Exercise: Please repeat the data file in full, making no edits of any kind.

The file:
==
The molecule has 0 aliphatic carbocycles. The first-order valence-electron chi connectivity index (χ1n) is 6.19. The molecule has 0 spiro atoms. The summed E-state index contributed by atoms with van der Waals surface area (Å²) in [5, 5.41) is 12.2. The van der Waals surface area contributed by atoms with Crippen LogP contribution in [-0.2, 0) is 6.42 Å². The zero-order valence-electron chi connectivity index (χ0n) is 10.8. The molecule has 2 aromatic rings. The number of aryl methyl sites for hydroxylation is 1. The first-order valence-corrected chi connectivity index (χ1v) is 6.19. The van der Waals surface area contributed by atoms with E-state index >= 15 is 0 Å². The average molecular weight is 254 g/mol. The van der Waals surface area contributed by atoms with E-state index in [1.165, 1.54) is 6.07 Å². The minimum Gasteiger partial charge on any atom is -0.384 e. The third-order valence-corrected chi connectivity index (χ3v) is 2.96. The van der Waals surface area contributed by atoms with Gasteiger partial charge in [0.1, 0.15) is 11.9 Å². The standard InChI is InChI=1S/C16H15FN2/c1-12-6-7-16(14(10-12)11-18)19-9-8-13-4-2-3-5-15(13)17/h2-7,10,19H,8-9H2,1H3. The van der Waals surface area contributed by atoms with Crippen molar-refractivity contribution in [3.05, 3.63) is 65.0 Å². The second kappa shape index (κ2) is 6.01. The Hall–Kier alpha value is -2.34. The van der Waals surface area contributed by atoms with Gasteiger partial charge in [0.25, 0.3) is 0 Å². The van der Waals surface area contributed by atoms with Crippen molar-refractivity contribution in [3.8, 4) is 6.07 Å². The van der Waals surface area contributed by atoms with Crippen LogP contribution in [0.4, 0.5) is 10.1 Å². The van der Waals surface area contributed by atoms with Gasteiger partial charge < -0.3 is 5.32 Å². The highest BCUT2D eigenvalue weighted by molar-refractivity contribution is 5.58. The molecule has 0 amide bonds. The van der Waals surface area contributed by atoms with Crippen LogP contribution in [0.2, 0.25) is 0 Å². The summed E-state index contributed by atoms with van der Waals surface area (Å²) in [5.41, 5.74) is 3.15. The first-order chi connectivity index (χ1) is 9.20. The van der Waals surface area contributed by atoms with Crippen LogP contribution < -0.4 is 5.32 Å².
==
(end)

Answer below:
The molecule has 0 aliphatic carbocycles. The first-order valence-electron chi connectivity index (χ1n) is 6.19. The molecule has 0 spiro atoms. The summed E-state index contributed by atoms with van der Waals surface area (Å²) in [5, 5.41) is 12.2. The van der Waals surface area contributed by atoms with Crippen LogP contribution in [-0.2, 0) is 6.42 Å². The zero-order valence-electron chi connectivity index (χ0n) is 10.8. The molecule has 2 aromatic rings. The number of aryl methyl sites for hydroxylation is 1. The first-order valence-corrected chi connectivity index (χ1v) is 6.19. The van der Waals surface area contributed by atoms with E-state index >= 15 is 0 Å². The average molecular weight is 254 g/mol. The van der Waals surface area contributed by atoms with E-state index in [1.165, 1.54) is 6.07 Å². The minimum Gasteiger partial charge on any atom is -0.384 e. The third-order valence-corrected chi connectivity index (χ3v) is 2.96. The van der Waals surface area contributed by atoms with Gasteiger partial charge in [0.1, 0.15) is 11.9 Å². The standard InChI is InChI=1S/C16H15FN2/c1-12-6-7-16(14(10-12)11-18)19-9-8-13-4-2-3-5-15(13)17/h2-7,10,19H,8-9H2,1H3. The van der Waals surface area contributed by atoms with Crippen molar-refractivity contribution in [3.05, 3.63) is 65.0 Å². The second kappa shape index (κ2) is 6.01. The Hall–Kier alpha value is -2.34. The van der Waals surface area contributed by atoms with Gasteiger partial charge in [0.25, 0.3) is 0 Å². The van der Waals surface area contributed by atoms with Crippen molar-refractivity contribution in [3.8, 4) is 6.07 Å². The van der Waals surface area contributed by atoms with Crippen LogP contribution in [0.4, 0.5) is 10.1 Å². The van der Waals surface area contributed by atoms with Gasteiger partial charge < -0.3 is 5.32 Å². The highest BCUT2D eigenvalue weighted by molar-refractivity contribution is 5.58. The molecule has 0 amide bonds. The van der Waals surface area contributed by atoms with Crippen LogP contribution in [0.2, 0.25) is 0 Å². The summed E-state index contributed by atoms with van der Waals surface area (Å²) in [5.41, 5.74) is 3.15. The first-order chi connectivity index (χ1) is 9.20. The van der Waals surface area contributed by atoms with Crippen LogP contribution < -0.4 is 5.32 Å².